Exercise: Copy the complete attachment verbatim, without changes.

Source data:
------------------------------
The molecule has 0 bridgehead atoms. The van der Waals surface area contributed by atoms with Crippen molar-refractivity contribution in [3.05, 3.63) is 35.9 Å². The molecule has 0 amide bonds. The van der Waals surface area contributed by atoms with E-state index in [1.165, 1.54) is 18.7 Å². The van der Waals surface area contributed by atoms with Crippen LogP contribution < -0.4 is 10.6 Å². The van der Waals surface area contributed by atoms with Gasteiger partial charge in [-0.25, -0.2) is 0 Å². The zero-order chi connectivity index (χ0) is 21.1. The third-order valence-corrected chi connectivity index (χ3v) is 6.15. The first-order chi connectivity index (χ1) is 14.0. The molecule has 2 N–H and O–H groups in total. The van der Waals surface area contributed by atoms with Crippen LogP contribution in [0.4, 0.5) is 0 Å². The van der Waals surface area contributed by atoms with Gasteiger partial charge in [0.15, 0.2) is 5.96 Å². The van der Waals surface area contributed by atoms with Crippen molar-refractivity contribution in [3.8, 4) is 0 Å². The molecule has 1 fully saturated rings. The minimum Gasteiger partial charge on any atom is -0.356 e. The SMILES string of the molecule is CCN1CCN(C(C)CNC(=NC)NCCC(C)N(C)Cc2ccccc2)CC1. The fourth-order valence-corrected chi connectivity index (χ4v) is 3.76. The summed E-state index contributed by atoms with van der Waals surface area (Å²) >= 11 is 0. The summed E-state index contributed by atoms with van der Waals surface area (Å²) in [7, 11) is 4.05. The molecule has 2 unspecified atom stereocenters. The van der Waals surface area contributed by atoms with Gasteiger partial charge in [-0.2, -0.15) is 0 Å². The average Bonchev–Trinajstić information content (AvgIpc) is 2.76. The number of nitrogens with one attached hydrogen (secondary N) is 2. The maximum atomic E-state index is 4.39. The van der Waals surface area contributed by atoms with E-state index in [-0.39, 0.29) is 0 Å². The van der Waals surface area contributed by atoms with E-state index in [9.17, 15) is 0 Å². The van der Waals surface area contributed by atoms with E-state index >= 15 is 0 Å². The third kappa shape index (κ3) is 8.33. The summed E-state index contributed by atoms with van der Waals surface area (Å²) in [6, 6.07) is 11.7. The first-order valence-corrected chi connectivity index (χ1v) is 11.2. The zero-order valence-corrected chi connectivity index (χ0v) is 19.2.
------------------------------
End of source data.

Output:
The molecule has 0 bridgehead atoms. The van der Waals surface area contributed by atoms with Crippen molar-refractivity contribution in [3.05, 3.63) is 35.9 Å². The molecule has 0 amide bonds. The van der Waals surface area contributed by atoms with E-state index in [1.165, 1.54) is 18.7 Å². The van der Waals surface area contributed by atoms with Crippen LogP contribution < -0.4 is 10.6 Å². The van der Waals surface area contributed by atoms with Gasteiger partial charge in [-0.25, -0.2) is 0 Å². The zero-order chi connectivity index (χ0) is 21.1. The third-order valence-corrected chi connectivity index (χ3v) is 6.15. The first-order chi connectivity index (χ1) is 14.0. The molecule has 2 N–H and O–H groups in total. The van der Waals surface area contributed by atoms with Crippen LogP contribution in [0.4, 0.5) is 0 Å². The van der Waals surface area contributed by atoms with Gasteiger partial charge in [0.15, 0.2) is 5.96 Å². The van der Waals surface area contributed by atoms with Crippen molar-refractivity contribution in [3.8, 4) is 0 Å². The molecule has 1 fully saturated rings. The minimum Gasteiger partial charge on any atom is -0.356 e. The SMILES string of the molecule is CCN1CCN(C(C)CNC(=NC)NCCC(C)N(C)Cc2ccccc2)CC1. The fourth-order valence-corrected chi connectivity index (χ4v) is 3.76. The summed E-state index contributed by atoms with van der Waals surface area (Å²) >= 11 is 0. The summed E-state index contributed by atoms with van der Waals surface area (Å²) in [7, 11) is 4.05. The molecule has 2 unspecified atom stereocenters. The van der Waals surface area contributed by atoms with Gasteiger partial charge in [-0.2, -0.15) is 0 Å². The average Bonchev–Trinajstić information content (AvgIpc) is 2.76. The number of nitrogens with one attached hydrogen (secondary N) is 2. The maximum atomic E-state index is 4.39. The van der Waals surface area contributed by atoms with E-state index in [-0.39, 0.29) is 0 Å². The van der Waals surface area contributed by atoms with E-state index in [9.17, 15) is 0 Å². The van der Waals surface area contributed by atoms with E-state index >= 15 is 0 Å². The third kappa shape index (κ3) is 8.33. The summed E-state index contributed by atoms with van der Waals surface area (Å²) in [6, 6.07) is 11.7. The first-order valence-corrected chi connectivity index (χ1v) is 11.2. The zero-order valence-corrected chi connectivity index (χ0v) is 19.2.